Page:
Powell says Fed to "act appropriately" to sustain economic expansion

Source: Xinhua| 2019-06-05 01:02:53|Editor: yan
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WASHINGTON, June 4 (Xinhua) -- Chairman of the U.S. Federal Reserve Jerome Powell said Tuesday that the central bank is "closely monitoring" current economic developments and "will act appropriately to sustain the expansion."

In prepared remarks to the "Conference on Monetary Policy Strategy, Tools, and Communications Practices" in Chicago, Powell highlighted the "recent developments involving trade negotiations and other matters," saying that policy-makers at the Fed "do not know how or when these issues will be resolved."

"We are closely monitoring the implications of these developments for the U.S. economic outlook and, as always, we will act as appropriate to sustain the expansion, with a strong labor market and inflation near our symmetric 2 percent objective," the central bank chief said.

Powell's speech came at a time when the market has been yearning for cuts to the federal funds rate and anticipated two rate cuts this year. The target range of the benchmark rate now remains at 2.25 percent to 2.5 percent after the Fed's latest policy meeting in May.

Analysts said the weak inflation keeps interest rates low and would give the Fed less room to cut rates should a next recession occur.

Powell reminded the audience of "a challenging environment" where questions brought about by low inflation emerge.

He stressed in particular the issue of "what unconventional tools a central bank might use to support the economy if interest rates fell to what we now call the effective lower bound (ELB)."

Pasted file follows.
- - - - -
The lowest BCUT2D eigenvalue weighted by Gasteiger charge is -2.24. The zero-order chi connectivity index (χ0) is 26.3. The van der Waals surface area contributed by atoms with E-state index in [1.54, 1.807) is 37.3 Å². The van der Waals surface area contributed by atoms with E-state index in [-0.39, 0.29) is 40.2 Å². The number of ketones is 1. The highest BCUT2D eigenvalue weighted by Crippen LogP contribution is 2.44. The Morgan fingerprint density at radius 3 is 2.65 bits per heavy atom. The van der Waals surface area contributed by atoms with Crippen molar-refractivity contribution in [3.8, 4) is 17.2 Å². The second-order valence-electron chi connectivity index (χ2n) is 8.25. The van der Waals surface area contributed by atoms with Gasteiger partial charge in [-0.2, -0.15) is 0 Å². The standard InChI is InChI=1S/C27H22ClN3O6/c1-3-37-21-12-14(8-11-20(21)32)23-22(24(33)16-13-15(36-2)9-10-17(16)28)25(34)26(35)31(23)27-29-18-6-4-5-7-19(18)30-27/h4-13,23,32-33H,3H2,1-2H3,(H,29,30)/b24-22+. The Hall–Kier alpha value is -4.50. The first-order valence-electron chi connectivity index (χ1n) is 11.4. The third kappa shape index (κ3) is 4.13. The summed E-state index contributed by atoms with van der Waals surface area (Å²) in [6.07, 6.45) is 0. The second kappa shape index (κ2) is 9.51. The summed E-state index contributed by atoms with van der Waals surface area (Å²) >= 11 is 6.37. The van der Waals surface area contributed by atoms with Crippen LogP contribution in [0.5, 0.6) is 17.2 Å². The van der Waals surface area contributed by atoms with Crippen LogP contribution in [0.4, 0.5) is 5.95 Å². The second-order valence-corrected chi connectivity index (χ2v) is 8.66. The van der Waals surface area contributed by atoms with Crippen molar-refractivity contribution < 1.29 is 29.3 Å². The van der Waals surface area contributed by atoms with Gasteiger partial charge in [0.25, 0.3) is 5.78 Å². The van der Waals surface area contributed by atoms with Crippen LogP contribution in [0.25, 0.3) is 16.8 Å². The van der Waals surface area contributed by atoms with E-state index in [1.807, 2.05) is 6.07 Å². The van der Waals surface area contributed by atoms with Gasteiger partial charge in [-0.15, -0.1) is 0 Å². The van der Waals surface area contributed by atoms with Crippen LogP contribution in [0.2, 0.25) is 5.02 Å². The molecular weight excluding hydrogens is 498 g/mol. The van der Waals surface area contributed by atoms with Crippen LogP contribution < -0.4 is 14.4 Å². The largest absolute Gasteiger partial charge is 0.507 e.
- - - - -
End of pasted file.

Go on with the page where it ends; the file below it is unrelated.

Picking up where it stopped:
"In short, the proximity of interest rates to the ELB has become the preeminent monetary policy challenge of our time, tainting all manner of issues with ELB risk and imbuing many old challenges with greater significance," Powell said.

The issues that concern the Fed in the future, according to Powell, are threefold: whether the central bank is capable enough to reverse past misses of the inflation objective, if the Fed's monetary policy tools are adequate to achieve the dual mandate of maximum employment and price stability, and how best the Federal Open Market Committee (FOMC), the Fed's monetary policy-making body, can communicate its policy to the public.

"We believe our current policy framework is working well, and we have made no decisions about particular changes," Powell said. "In fact, the review is still in its early stages."

One particular focus, Powell said, involves the effectiveness of the "dot plot" of individual FOMC members' rate projections in times marked by unexpected situations. He suggested that the dot plot "might best be thought of as the least unlikely outcome" in times of high uncertainty.

"Perhaps it is time to retire the term 'unconventional' when referring to tools that were used in the crisis," Powell said. "We know that tools like these are likely to be needed in some form in future ELB spells, which we hope will be rare."